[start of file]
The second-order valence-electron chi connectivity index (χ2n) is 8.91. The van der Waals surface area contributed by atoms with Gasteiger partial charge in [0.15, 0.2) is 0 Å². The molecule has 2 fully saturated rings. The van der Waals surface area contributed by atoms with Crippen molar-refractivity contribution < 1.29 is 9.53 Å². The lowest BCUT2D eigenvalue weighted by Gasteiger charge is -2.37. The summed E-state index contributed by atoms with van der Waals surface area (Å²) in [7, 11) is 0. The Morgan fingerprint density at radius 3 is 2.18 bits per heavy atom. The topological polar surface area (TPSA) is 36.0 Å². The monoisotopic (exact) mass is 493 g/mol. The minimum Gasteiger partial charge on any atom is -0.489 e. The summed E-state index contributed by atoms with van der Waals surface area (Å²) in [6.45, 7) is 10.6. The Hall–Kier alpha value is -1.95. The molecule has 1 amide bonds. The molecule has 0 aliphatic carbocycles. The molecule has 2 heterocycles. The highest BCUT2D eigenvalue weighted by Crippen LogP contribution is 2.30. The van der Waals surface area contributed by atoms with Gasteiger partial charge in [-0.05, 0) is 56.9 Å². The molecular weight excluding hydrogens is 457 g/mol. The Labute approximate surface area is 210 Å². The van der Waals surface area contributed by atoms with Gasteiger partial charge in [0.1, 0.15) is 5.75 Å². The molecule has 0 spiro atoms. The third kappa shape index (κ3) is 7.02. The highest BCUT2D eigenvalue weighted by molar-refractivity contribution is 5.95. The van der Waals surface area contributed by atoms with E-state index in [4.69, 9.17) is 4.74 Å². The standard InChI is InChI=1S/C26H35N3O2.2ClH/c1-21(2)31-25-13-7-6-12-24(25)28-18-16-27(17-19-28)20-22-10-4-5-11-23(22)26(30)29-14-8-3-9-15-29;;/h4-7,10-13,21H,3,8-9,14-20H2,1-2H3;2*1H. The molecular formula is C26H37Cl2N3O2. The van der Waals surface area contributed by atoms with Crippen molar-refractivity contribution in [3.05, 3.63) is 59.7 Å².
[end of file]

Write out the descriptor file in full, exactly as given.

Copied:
The second-order valence-electron chi connectivity index (χ2n) is 8.91. The van der Waals surface area contributed by atoms with Gasteiger partial charge in [0.15, 0.2) is 0 Å². The molecule has 2 fully saturated rings. The van der Waals surface area contributed by atoms with Crippen molar-refractivity contribution < 1.29 is 9.53 Å². The lowest BCUT2D eigenvalue weighted by Gasteiger charge is -2.37. The summed E-state index contributed by atoms with van der Waals surface area (Å²) in [7, 11) is 0. The Morgan fingerprint density at radius 3 is 2.18 bits per heavy atom. The topological polar surface area (TPSA) is 36.0 Å². The monoisotopic (exact) mass is 493 g/mol. The minimum Gasteiger partial charge on any atom is -0.489 e. The summed E-state index contributed by atoms with van der Waals surface area (Å²) in [6.45, 7) is 10.6. The Hall–Kier alpha value is -1.95. The molecule has 1 amide bonds. The molecule has 0 aliphatic carbocycles. The molecule has 2 heterocycles. The highest BCUT2D eigenvalue weighted by Crippen LogP contribution is 2.30. The van der Waals surface area contributed by atoms with Gasteiger partial charge in [-0.05, 0) is 56.9 Å². The molecular weight excluding hydrogens is 457 g/mol. The Labute approximate surface area is 210 Å². The van der Waals surface area contributed by atoms with Gasteiger partial charge in [0.1, 0.15) is 5.75 Å². The molecule has 0 spiro atoms. The third kappa shape index (κ3) is 7.02. The highest BCUT2D eigenvalue weighted by molar-refractivity contribution is 5.95. The van der Waals surface area contributed by atoms with E-state index in [4.69, 9.17) is 4.74 Å². The standard InChI is InChI=1S/C26H35N3O2.2ClH/c1-21(2)31-25-13-7-6-12-24(25)28-18-16-27(17-19-28)20-22-10-4-5-11-23(22)26(30)29-14-8-3-9-15-29;;/h4-7,10-13,21H,3,8-9,14-20H2,1-2H3;2*1H. The molecular formula is C26H37Cl2N3O2. The van der Waals surface area contributed by atoms with Crippen molar-refractivity contribution in [3.05, 3.63) is 59.7 Å².